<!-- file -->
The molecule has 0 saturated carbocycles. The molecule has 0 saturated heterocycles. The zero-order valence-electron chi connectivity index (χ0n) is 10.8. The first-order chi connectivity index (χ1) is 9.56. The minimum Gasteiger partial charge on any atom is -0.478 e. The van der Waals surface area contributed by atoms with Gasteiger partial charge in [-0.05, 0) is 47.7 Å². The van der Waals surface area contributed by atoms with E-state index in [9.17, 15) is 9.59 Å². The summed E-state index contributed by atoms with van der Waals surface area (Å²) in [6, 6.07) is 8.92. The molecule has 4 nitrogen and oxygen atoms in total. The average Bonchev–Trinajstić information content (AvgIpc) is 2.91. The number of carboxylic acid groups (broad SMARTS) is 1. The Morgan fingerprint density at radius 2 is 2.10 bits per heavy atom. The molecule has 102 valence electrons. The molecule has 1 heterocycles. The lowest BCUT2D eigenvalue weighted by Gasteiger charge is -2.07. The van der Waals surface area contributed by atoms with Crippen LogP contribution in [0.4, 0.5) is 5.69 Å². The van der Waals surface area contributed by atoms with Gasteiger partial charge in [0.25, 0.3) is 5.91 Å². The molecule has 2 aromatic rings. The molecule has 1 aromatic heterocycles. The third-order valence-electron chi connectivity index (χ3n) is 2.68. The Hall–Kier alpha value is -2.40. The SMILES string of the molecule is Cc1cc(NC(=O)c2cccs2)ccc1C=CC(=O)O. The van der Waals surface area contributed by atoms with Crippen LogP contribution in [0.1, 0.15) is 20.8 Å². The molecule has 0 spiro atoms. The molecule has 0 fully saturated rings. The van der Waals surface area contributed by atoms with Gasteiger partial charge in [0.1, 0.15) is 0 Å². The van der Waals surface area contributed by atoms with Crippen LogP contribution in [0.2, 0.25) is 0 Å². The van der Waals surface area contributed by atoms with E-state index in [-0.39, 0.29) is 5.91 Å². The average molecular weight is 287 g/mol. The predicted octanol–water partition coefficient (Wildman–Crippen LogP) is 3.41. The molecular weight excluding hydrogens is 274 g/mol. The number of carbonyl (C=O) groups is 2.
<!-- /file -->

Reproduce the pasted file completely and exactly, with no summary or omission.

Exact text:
The molecule has 0 saturated carbocycles. The molecule has 0 saturated heterocycles. The zero-order valence-electron chi connectivity index (χ0n) is 10.8. The first-order chi connectivity index (χ1) is 9.56. The minimum Gasteiger partial charge on any atom is -0.478 e. The van der Waals surface area contributed by atoms with Gasteiger partial charge in [-0.05, 0) is 47.7 Å². The van der Waals surface area contributed by atoms with E-state index in [9.17, 15) is 9.59 Å². The summed E-state index contributed by atoms with van der Waals surface area (Å²) in [6, 6.07) is 8.92. The molecule has 4 nitrogen and oxygen atoms in total. The average Bonchev–Trinajstić information content (AvgIpc) is 2.91. The number of carboxylic acid groups (broad SMARTS) is 1. The Morgan fingerprint density at radius 2 is 2.10 bits per heavy atom. The molecule has 102 valence electrons. The molecule has 1 heterocycles. The lowest BCUT2D eigenvalue weighted by Gasteiger charge is -2.07. The van der Waals surface area contributed by atoms with Crippen LogP contribution in [0.4, 0.5) is 5.69 Å². The van der Waals surface area contributed by atoms with Gasteiger partial charge in [0.25, 0.3) is 5.91 Å². The molecule has 2 aromatic rings. The molecule has 1 aromatic heterocycles. The third-order valence-electron chi connectivity index (χ3n) is 2.68. The Hall–Kier alpha value is -2.40. The SMILES string of the molecule is Cc1cc(NC(=O)c2cccs2)ccc1C=CC(=O)O. The van der Waals surface area contributed by atoms with Crippen LogP contribution in [0.1, 0.15) is 20.8 Å². The molecule has 0 spiro atoms. The molecule has 0 fully saturated rings. The van der Waals surface area contributed by atoms with Gasteiger partial charge in [0.1, 0.15) is 0 Å². The van der Waals surface area contributed by atoms with Crippen LogP contribution in [0.2, 0.25) is 0 Å². The van der Waals surface area contributed by atoms with E-state index in [-0.39, 0.29) is 5.91 Å². The average molecular weight is 287 g/mol. The predicted octanol–water partition coefficient (Wildman–Crippen LogP) is 3.41. The molecular weight excluding hydrogens is 274 g/mol. The number of carbonyl (C=O) groups is 2.